When is that magic moment when all of a sudden your child is ready to enjoy books? Well, of course, there is no magic moment, children should be introduced to books at the earliest possible moment. We want our infants to experience the pleasure and comfort of snuggling with a parent and a book. Surrounded by the warmth of their voice, exploring, seeing, touching, learning in the safety of their arms.
Tips to Get Your Child Off to a Good Reading Start…
1. Read to Your Baby – It’s never too early to introduce your child to books. “Read” board books SHOP by age levels (including these titles and much more:
and more to your infant, put stroller books (examples: Baby’s Very First Stroller Jungle Book
on the stroller. Your kids will grow up with the idea that books are an integral part of their lives.
2. Make Time For Books – Set aside a specific time to read to your child everyday. Naptime and bedtime are obvious opportunities, but some busy families find that a story over breakfast or while lounging in the tub works best for them.
3. Keep Books Available – Make it easy to read. Keep a sack of books in the car to divert kids while you’re running errands and on the nightstand to amuse early risers. Pack a variety of books when traveling.
4. Be a Reading Role Model – Show your kids that you value reading. Let them see that you are reading for pleasure, and tell them how much you enjoy reading with them. Take them along on trips to the library and bookstore.
5. Make Your Own Books – Preschoolers can dictate their own stories and then add illustrations. Other ideas? Make a holiday book that shows your family traditions, a birthday book recording party memories, or a travel diary about the family vacation.
6. Read Anything and Everything – On the road, encourage your child to read the Stop, Yield, and Walk signs. In the grocery store, ask the kids to find the juice or cereal they want. Learning to differentiate among packages and to recognize common road signs is a great beginning step in learning to read.
7. Play with Letters – Magnetic letters allow children to spell their name on the refrigerator. Letter blocks combine stacking and spelling for double the fun.
8. Read it Again and Again – Parents may get tired of reading the same favorite book over and over, but repetition is an important developmental step in learning to read. As they repeat the familiar refrains with you, children begin to associate the words they say with the words on the page. Soon they will be recognizing and reading the words on their own.
*The above information is excerpts from a Guide For Grown-Ups by Walt Disney’s Mickey Mouse Magazine.
Creating a Child’s Very Own Reading Oasis
A Parent’s Guide to Selecting Books for an At-Home Library
One of the most important things you can do for your child is build a love of reading. By surrounding your child with books, you are planting a love of reading in them and teaching them to return to books for pleasure and knowledge. We want our kids to grow up with the idea that books are an integral part of their lives. With millions of books at a parent’s fingertips, how’s a parent to choose the right “investments” for their child’s library? Below is a list of questions and suggestions to help you choose just the right books for your child.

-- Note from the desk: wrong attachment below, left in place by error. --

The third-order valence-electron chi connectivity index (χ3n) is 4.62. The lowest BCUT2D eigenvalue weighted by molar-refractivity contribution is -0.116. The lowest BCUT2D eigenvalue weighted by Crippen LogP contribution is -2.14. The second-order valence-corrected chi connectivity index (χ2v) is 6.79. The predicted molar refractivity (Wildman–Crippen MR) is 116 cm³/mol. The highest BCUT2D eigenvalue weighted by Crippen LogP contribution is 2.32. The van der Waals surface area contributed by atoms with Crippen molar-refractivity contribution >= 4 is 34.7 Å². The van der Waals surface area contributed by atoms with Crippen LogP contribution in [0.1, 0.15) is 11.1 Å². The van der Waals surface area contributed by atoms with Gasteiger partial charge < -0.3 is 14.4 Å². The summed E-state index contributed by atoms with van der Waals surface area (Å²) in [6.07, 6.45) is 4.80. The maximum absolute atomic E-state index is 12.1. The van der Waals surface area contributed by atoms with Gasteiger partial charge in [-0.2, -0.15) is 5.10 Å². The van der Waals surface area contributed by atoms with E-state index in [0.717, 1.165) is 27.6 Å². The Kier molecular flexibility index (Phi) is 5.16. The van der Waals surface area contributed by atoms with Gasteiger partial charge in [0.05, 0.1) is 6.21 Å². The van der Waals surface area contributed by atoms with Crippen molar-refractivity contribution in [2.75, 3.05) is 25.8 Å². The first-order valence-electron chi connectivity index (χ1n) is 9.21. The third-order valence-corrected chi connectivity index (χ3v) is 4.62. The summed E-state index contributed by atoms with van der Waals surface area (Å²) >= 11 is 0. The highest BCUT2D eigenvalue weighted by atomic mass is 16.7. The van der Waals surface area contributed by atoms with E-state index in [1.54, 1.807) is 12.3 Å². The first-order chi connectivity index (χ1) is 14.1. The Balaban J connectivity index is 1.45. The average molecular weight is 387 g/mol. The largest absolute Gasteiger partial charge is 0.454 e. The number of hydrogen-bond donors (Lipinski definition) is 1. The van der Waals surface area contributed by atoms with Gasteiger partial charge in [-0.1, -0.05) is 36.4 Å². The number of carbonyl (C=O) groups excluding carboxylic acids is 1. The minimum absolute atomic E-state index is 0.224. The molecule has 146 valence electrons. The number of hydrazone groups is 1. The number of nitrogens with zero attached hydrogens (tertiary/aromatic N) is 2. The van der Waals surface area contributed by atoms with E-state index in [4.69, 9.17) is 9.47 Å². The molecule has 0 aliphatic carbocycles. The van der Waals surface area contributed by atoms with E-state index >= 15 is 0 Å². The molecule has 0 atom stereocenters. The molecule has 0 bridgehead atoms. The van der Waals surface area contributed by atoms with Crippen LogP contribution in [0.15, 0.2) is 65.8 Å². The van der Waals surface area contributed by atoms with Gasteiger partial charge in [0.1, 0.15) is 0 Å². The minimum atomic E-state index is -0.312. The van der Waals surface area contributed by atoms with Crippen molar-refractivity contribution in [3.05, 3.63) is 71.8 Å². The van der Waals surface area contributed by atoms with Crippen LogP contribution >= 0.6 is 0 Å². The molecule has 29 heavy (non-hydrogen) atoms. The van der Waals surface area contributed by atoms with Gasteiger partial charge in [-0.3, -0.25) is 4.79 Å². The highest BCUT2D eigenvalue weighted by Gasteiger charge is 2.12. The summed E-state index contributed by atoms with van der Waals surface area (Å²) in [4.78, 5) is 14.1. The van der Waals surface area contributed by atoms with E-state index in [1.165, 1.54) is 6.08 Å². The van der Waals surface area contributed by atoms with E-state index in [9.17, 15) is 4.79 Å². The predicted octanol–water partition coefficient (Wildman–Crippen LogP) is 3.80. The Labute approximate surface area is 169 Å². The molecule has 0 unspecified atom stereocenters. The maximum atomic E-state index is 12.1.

* Look for books based on your child’s interest. What are your child’s favorite things or activities? What does he/she talk about?
* Choose books that relate to what’s happening in your family. Are you going to the beach this summer? Visiting the mountains? Visiting grandma?
* Use books to learn about and “celebrate” special events. Is it the first day of school? Are you having a new baby? Or celebrating a special holiday- Birthday, Easter, Passover, Christmas, Hanukkah, New Year’s Day or Fourth of July?
* Is the book appropriate to your child’s physical development? Can he/she easily handle it, touch it, and mouth it? Are the pictures bright and attractive? Can he/she relate the “stories” to his/her own life?”
* Look for books that initiate independent reading. Wordless picture books, where the child can “read” the pictures and follow the story. Also, simple stories, with engaging characters that they can memorize and then later “read” on their own.
*If your child is reading: Can they easily read the book by themselves? Is the book one that a sibling can read to a younger child? Look for series of books. Children love to read about favorite characters in new and exciting situations.
Every child’s development time line is unique. As children grow, so do their attention spans and their bedtime reading ritual and reading habits need to grow with them. While you can’t push a child to learn to read, you can help your children love what comes out of books and provide lots of opportunities for them to explore them.
*Taken from an article by the National Center for Family Literacy
“There is more treasure in books than in all the pirate’s loot on Treasure Island…and best of all, you can enjoy these riches every day of your life.” ~~Walt Disney
Usborne Books and More Mission Statement
“The future of our world depends on the education of our children. Usborne Books delivers educational excellence one book at a time. We provide economic opportunity while featuring strong family values. We touch the lives of children for a lifetime.”
To visit our store, click here The cost of shipping is less than the cost of gas. Contact me to order with free shipping $60 or more!